The actions and the moral sense of mission

The Korean War was the USA’s first major military venture following the Second World War. From 1950 to 1953 the USA alongside many allies fought under the auspices of the United Nations to resist aggression and then to roll back the encroachment of communism in the Korean Peninsula. The USA could justify their claims to be fighting in the interests of ‘collective security’ in resisting aggression from North Korea, this enabled the close cooperation of the USA with the UN, keen to avoid the taint of failure attributed to its predecessor the League of Nations.

As a willing participant in the United Nations, the USA was showing its resolve not to remain isolated and to confront potential threats to global security. The USA was helped by the boycott of the UN by the Soviets following the failure to recognise the government of Chairman Mao, the People’s Republic of China in 1949. Without the spoiling tactics of the Soviet veto, the USA had much freer rein to take the UN along with it in taking decisive action. The cloak of the United Nations and the support of the World community lent greater legitimacy to US actions and the moral sense of mission for Truman.

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Korea had been divided after the war into two zones of occupation divided by the 38th parallel. In the North under the supervision of the occupying Soviets, a communist government was established by Kim Il Sung while in the South a pro-American regime was led by Syngman Rhee. The withdrawal of the occupying forces of the USSR and USA was meant to be followed by free elections leading to a unified government. Both factions dug their heels in with the tacit support of their superpower backers.

Border skirmishes were common and it could be argued that the invasion by the North in June 1950 was little more than what the South had already been doing. The US considered this part of the continuing push toward communist World domination. To the United States this action was part of the wider Soviet conspiracy to expand the frontier of communism; after the Soviet domination of Eastern Europe, the Berlin blockade and the fall of China, it seemed part of the pattern which threatened US interests on a global scale.

The recent development of the Soviet A-Bomb further increased the sense in Washington that Stalin was wanting to flex his muscle. There is no substantial evidence that Moscow supported and approved of Kim Il Sung’s actions, this is clearly indicated in the limited military support provided to North Korea by the Soviets. The perception of Soviet malfeasance spurred the US into taking more decisive action.

The US military establishment and defence department pounced on Korea as the means to expand US ‘peacetime’ defence spending, the proposals of NSC-68 to increase spending on nuclear and conventional forces had a limited impact on Truman and Congress until Korea provided the pretext for escalating US military commitment. Korea also came at an appropriate time for politicians keen to play on the ‘Red Scare’ like Senator McCarthy, in an atmosphere of intimidation, it was vital for the US government to be seen to be acting tough in the face of communism.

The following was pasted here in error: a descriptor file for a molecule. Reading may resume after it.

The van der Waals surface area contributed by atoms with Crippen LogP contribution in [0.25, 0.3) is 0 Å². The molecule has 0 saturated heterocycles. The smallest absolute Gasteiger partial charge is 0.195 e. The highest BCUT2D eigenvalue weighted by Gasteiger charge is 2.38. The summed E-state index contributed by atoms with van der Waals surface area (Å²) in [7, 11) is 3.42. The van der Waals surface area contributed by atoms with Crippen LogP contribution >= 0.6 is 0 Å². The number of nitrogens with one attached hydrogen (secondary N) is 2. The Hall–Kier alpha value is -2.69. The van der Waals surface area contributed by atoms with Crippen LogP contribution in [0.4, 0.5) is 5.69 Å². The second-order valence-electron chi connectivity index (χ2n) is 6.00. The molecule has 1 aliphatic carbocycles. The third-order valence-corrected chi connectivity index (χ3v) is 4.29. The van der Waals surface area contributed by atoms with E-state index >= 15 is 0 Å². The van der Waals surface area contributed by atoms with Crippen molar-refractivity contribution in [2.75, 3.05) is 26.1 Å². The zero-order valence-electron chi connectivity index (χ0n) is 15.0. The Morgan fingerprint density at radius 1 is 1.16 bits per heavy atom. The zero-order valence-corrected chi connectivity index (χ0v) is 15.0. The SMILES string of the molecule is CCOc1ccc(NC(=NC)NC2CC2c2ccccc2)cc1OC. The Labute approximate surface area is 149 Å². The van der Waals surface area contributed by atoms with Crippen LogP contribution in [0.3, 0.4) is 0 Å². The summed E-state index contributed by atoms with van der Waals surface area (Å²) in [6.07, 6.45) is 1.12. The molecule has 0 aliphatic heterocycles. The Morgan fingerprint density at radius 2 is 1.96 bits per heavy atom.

It is uncertain whether the US intervened in Korea in order to contain communist North Korean expansion or to eradicate communism from the peninsula, a policy of ‘rollback’. Some could even argue that the aim was to open a front in Korea which would see the overthrow of communism in China and a restoration of pro-US authority. It is here where US interests have diverged from those of the UN. The United Nations gave military command in Korea to the US President, who, in turn, gave it to General Douglas MacArthur.

The initial US/UN was a clear success, having advanced to the Pusan perimeter, MacArthur’s bravura Inchon landings sent the North Koreans into disarray. By October 1950 the North had been pushed back beyond the 38th parallel. Here the US could have stopped in successfully restoring Syngman Rhee to South Korea, but the decision was taken to push North up to the Chinese border on the Yalu River. MacArthur’s success forced China to take action against the US/UN force, convinced it sought to destroy it.

The Chinese ‘volunteers’ pushed the US back south, below the line of Seoul. The situation became so dire for the US army that it seriously contemplated the use of nuclear weapons against China. This could have seen the Soviet Union take a decisive involvement and would have escalated the Korean War into a World War. Disagreements over the conduct of the war led to the sacking of MacArthur by Truman, under the more cautious Matthew Ridgeway the 38th parallel again became the dividing line between North and South Korea.

Stalemate led to another two years of fighting without significant shifts in the front line, by 1953 the change of President and the death of Stalin precipitated the Peace at Panmunjom. The US had grown weary of their involvement, unsure of what their role or purpose had been. US involvement in Korea stemmed from the desire to contain communism, had non-communist aggression been involved then it is inconceivable for Truman to take the action that he did. The involvement of the UN did little more than provide a legitimate pretext for US action and allow it to show moral leadership.

US concerns were not about the inhabitants of Seoul or Pyongyang but rather in the interests of preventing, what it feared was the inexorable, expansion of communism in Asia. Once containment had been achieved then the US sought to push the frontiers of communism back in response to domestic pressures and military interests. The failure to strike this decisive blow against Korea, China or the Soviet Union then led to disenchantment and US desire to disentangle itself from its commitment. These were the reasons why the USA intervened in Korea 1950 to 1953.